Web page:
The Penang Swimming Club (visible from my hotel room) is mentioned in this book.
The legendary haunted house (mentioned on page 19 of this book) my friends also made a point of showing me as we drove past.

Also because of this book, when one of my Malaysian friends asked me, with a mischievous look in her eyes, if I knew what the word ang-moh meant, I was able to show off my linguistic knowledge and reply that it meant red hair. (It’s mentioned in this book as a way the Chinese-Malaysians refer to the white people.)

In short, if you’re planning a trip to Penang, this is the perfect book to read while you’re there.


Historical Accuracy:

In the author’s note at the end, the author acknowledges that the book is not entirely historically accurate.

Historians however will quickly recognize that I have taken certain liberties with events. There was, for example, no ceremony on the surrender of the island of Penang to the Imperial Japanese Army and the occasion depicted herein is based on the actual surrender in Singapore.
Also, while the Emperor Kuang Hsu and the Dowager Empress Tzu Xsi were actual historical figures, the “Forgotten Emperor” Wen Zu, is entirely my own invention. The reform movement under the Ching Dynasty occurred only once, in 1898, and my description of its recurrence in a weakened form eight years later is merely dramatic license
. (p. 433)

Perhaps I’m a purist, but I’m less inclined to forgive these liberties. My general view is that if I want history to be re-written to serve the cheap dramatic points of the story, then that’s what I have Hollywood movies for. If I’m going to take the time and energy to read through an historical novel, I prefer it to be as historical accurate as possible.

In addition to what the author admits to in his afterwards, there were some other historical inaccuracies I found:

* On page 150, it is said that the Perak Civil Wars of Malaya, during which opposing Chinese triads fought each other, occurred in the 1880s.
--A conflict like this is described in “A History of Malaysia” but dating from 1867 to the early 1870s. (Although I suppose it’s possible there was another one in the 1880s maybe, I’m no expert.)

* On page 326, it is claimed that the Malayan Communist Party was active in the late 1920s.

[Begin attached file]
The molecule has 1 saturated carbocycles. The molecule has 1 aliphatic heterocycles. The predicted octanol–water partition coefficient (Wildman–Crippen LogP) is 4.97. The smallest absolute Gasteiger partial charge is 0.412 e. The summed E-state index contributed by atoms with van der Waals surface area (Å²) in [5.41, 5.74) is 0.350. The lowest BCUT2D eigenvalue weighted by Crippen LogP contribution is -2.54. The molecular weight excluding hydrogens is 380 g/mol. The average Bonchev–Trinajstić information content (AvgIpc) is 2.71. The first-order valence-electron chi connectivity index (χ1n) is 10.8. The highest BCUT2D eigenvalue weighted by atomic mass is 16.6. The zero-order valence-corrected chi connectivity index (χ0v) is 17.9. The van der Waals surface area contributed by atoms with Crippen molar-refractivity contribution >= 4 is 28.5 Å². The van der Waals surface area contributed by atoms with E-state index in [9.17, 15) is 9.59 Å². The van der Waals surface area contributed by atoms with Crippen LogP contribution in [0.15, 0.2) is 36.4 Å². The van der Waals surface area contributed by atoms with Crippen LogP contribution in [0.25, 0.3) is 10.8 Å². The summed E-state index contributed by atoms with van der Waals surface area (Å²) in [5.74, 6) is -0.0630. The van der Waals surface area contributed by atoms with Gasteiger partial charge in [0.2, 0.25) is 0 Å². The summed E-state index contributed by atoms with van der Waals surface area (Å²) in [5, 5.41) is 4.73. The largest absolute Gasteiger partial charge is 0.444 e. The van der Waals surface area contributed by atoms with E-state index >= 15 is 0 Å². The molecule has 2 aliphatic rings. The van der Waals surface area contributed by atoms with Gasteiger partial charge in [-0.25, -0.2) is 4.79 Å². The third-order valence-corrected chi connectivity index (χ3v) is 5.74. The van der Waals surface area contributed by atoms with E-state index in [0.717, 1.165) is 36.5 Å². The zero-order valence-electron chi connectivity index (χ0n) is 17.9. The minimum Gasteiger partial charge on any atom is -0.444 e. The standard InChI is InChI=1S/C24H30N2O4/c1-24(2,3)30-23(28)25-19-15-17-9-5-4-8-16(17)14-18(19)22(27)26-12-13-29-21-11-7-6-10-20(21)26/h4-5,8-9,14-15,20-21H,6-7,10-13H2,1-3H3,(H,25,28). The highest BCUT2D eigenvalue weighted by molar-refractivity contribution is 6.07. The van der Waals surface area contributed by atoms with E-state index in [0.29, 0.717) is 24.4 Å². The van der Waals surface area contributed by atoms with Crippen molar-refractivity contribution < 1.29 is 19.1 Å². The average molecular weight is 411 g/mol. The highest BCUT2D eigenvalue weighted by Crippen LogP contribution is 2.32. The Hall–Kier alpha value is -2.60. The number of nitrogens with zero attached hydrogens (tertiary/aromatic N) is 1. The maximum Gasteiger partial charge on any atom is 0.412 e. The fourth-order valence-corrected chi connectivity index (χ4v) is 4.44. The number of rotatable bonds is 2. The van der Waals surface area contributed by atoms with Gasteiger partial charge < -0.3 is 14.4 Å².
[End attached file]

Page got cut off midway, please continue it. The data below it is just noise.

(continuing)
--According to “A History of Malaysia” the Malayan Communist Party was not founded until 1930.

* In this book, the Malayan Communist Party is initially portrayed as being the dupes of the Japanese army. In this fictional story, prior to the Japanese invasion, the Malayan Communist Party, lured by promises of freedom from British colonialism, attempt to carry out an anti-British terrorist bombing on behalf of the Japanese army.

In reality, the Chinese dominated Malayan Communist Party was fervently anti-Japanese long before the Japanese invasion of Malaya ever took place (because of what the Japanese were doing in China.)
The author Tan Twan Eng tries to get around this by making the terrorist bomber be an Indian-Malayan Communist. And it is true that some Indians did welcome the Japanese invasion under the hopes that the Japanese would free them from the British. But the Malayan Communist Party certainly did not take this line.
This is somewhat a matter of interpretation, but I’m going to say it is misleading for Tan Twan Eng to imply that the communists were collaborating with the Japanese at any period.

After the Japanese invasion happens, Tan Twan Eng does show that the Malayan Communist Party fiercely fought against the Japanese, but he continues to portray the communists as mindless thugs.

This is typical of his one-note characterizations for many of the characters in this novel. The Japanese characters are portrayed in the same way.